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Demand Curves and the Pricing of Money Management


  • Susan Christoffersen
  • David K. Musto


Recent studies (e.g. Gruber (1996)) conclude that a subset of investors allocates away from funds with relatively worse prospects, and toward funds with better prospects. The implication for a given fund is that good prospects increase the density of performance-sensitive investors, and bad prospects increase the density of performance-insensitive investors. Since fees come out of performance, this has a straightforward pricing implication: investors remaining in the funds with bad prospects should be charged more, whether by the same fund or by a different fund that absorbs the investors. This dynamic is apparent from several angles in a sample of retail money-funds.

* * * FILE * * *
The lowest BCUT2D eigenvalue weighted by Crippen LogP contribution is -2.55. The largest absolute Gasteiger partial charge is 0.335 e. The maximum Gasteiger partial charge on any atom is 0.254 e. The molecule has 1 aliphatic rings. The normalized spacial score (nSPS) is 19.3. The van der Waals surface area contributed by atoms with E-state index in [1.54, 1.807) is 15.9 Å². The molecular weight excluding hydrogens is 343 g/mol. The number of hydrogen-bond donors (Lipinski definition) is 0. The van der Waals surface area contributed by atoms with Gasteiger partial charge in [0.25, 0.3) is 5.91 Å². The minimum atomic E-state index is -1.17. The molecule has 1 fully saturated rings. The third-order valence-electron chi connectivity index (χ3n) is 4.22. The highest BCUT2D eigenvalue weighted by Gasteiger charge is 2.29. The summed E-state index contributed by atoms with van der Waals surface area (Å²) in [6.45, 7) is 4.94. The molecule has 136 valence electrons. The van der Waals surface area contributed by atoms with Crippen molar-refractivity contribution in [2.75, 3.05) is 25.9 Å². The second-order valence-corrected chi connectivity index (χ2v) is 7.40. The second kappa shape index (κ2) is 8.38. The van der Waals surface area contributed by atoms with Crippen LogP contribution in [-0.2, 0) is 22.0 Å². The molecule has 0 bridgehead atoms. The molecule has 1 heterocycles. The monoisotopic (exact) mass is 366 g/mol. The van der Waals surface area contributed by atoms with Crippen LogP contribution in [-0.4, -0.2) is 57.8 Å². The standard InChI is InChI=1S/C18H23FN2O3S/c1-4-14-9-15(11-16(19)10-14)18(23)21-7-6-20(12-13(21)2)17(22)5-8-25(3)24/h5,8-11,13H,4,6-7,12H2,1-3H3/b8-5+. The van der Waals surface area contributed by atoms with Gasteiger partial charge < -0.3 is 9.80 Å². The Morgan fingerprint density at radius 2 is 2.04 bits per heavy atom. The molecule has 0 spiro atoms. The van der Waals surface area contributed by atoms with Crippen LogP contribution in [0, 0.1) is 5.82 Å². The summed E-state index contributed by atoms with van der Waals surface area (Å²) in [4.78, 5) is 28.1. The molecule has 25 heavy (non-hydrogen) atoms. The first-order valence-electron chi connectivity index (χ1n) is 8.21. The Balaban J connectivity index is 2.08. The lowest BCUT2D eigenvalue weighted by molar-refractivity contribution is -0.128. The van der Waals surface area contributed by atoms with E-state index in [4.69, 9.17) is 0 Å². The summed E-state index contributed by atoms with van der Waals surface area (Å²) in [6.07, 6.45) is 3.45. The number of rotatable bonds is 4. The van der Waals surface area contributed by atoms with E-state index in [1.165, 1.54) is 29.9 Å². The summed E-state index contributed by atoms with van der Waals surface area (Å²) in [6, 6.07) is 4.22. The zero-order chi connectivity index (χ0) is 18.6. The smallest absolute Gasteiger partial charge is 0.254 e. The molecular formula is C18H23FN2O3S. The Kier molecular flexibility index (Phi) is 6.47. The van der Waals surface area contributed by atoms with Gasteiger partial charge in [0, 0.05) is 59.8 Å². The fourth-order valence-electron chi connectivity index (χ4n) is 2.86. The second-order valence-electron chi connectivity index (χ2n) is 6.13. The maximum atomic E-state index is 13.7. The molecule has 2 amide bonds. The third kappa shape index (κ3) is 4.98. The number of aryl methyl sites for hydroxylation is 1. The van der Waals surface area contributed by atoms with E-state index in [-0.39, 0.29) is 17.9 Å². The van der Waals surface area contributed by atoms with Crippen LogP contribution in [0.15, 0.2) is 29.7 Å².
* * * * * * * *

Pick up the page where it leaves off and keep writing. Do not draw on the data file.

Suggested Citation

  • Susan Christoffersen & David K. Musto, 1999. "Demand Curves and the Pricing of Money Management," Center for Financial Institutions Working Papers 99-31, Wharton School Center for Financial Institutions, University of Pennsylvania.
  • Handle: RePEc:wop:pennin:99-31

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